LaPorta (51 homers and .944 OPS over 224 games in the minors) to get a
full season under his belt in 2010.





– The Indians already have roughly $50 million in contact commitments for
2010 including $11.5 million for Hafner, $11 million for Westbrook and
$10.5 million for Wood, contracts that will be very tough, if not
impossible to move. In turn, they won’t have much payroll flexibility
headed into 2010. They’ll sink or swim with an infusion of youth.

Dee Gordon’s suspension is likely to lead to a call for harsher PED penalties

Miami Marlins' Dee Gordon celebrates after hitting a double against the Detroit Tigers in the ninth inning of a baseball game Tuesday, April 5, 2016, in Miami. Derek Dietrich scored on the double. The Tigers won 8-7. (AP Photo/Alan Diaz)
Associated Press
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Objectively speaking there is no difference between Dee Gordon’s suspension for PEDs and anyone else’s. Abraham Almonte, for example. Or Cameron Maybin. Or David Rollins. All were guys who got their 80 games, served their time, came back and whose cases didn’t raise too much of a fuss. But Gordon’s suspension will almost certainly be talked about longer and more loudly and will likely lead to calls for harsher penalties and changes to the PED suspension rules.

Part of it is simply fame. He’s a pretty big name as far as these things go. The biggest since the Biogenesis guys a couple of years ago. He won the batting title last year. He’s the son of a famous major leaguer. There is a direct correlation between the volume and intensity of the narratives applied to one’s story and the fame of the subject of the story. For that reason alone Gordon’s story will last longer and loom larger.

Another reason — a bigger reason, I think — is timing. Gordon was seen by many to have had a breakout season in 2015 and, when it was over, he was rewarded for it with a nice five-year $50 million deal. The narrative will arise by, oh, 9AM today, that the suspension was “worth it” for Gordon and that he cashed in because of it, rendering his suspension a mere slap on the wrist. This is especially true given that his deal is severely backloaded. He’ll lose less than $2 million in salary in 2016 while collecting the other $48 million-plus. Totally worth it!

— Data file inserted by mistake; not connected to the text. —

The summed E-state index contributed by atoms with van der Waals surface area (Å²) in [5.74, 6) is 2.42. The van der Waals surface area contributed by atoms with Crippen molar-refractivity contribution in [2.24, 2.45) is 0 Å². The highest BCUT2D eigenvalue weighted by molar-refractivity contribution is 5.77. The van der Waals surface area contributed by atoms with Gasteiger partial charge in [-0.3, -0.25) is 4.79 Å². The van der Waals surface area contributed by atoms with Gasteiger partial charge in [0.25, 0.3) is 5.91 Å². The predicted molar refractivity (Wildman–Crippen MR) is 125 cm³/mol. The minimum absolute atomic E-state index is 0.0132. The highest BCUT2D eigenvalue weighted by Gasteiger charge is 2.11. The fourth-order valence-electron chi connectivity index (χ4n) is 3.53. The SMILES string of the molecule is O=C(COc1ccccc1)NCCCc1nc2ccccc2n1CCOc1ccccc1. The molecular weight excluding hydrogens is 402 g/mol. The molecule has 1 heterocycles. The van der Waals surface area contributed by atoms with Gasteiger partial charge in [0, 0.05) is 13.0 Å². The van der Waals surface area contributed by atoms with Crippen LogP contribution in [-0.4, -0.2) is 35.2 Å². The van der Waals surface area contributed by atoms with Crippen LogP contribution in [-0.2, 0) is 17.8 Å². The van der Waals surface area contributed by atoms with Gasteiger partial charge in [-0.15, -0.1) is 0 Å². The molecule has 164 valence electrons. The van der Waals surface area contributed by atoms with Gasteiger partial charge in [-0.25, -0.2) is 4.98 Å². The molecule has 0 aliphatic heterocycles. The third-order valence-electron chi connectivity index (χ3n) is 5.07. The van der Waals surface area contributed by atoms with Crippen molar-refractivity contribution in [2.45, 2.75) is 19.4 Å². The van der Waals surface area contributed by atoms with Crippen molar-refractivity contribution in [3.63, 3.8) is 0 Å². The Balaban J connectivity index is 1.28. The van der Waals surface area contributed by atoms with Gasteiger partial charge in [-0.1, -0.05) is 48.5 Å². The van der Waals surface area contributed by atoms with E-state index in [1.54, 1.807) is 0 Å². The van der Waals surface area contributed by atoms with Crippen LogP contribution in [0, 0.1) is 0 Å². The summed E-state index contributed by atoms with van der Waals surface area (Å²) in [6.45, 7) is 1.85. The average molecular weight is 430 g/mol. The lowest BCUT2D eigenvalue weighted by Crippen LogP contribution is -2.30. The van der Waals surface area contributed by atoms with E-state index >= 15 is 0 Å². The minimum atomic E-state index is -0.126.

I understand why people will say that, but such a stance has some serious flaws. Among them:

  • It assumes that we or anyone else knows when Gordon began to take PEDs;
  • It assumes that we or anyone else knows how, in fact, Gordon’s performance was actually enhanced;
  • It forgets that lots and lots of people were talking about how Gordon’s “breakout season” was actually 2014, not 2015, rendering that whole “he juiced and then got his money” argument fairly problematic.

Those points will likely be ignored as arguments in favor of harsher penalties grow louder. Ken Rosenthal reminds us this morning that some have called for some form of contract voiding or clawing back of more money than just the salary earned while on suspension. Those calls too will likely grow louder. There will also be calls for changes in the appeal process. Like this one, which came moments after Gordon’s suspension was announced:

When you have an actual union member angrily call for the repeal of a collectively-bargained protection in punishment situations, you’re sort of through the looking glass. Or past a tipping point. Or something. You’re certainly in a world where the usual dynamics between employer and employee are not operative and, as a result, changes are inevitable. As we noted recently, players today are perhaps more adamantly anti-PED than the owners and the league are. They’re competitors reacting to cheating by their competition. The fuel for stronger penalties is likely to come more from them than anyone.

The union and the league will be negotiating a new Collective Bargaining Agreement this year. Performance enhancing drugs and their penalties will be a part of that. Expect harsher penalties and possibly different sorts of rules altogether. Expect Dee Gordon to be the poster child for these changes, even if his case is no different in form than that of Abraham Almonte, Cameron Maybin, or David Rollins. Expect emotion, rather than logic, to lead the coming debate.

And That Happened: Thursdays scores and highlights

Atlanta Braves relief pitcher Arodys Vizcaino, right, is congratulated by catcher Tyler Flowers after earning a save during a baseball game against the Boston Red Sox at Fenway Park in Boston, Thursday, April 28, 2016. The Braves defeated the Red Sox 5-3. (AP Photo/Charles Krupa)
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Gonna mail this one in this morning. Partially because of the light slate of games yesterday, partially because of a late night for me but mostly because of the Dee Gordon news which has me thinking of a lot of other things I want to write about this AM.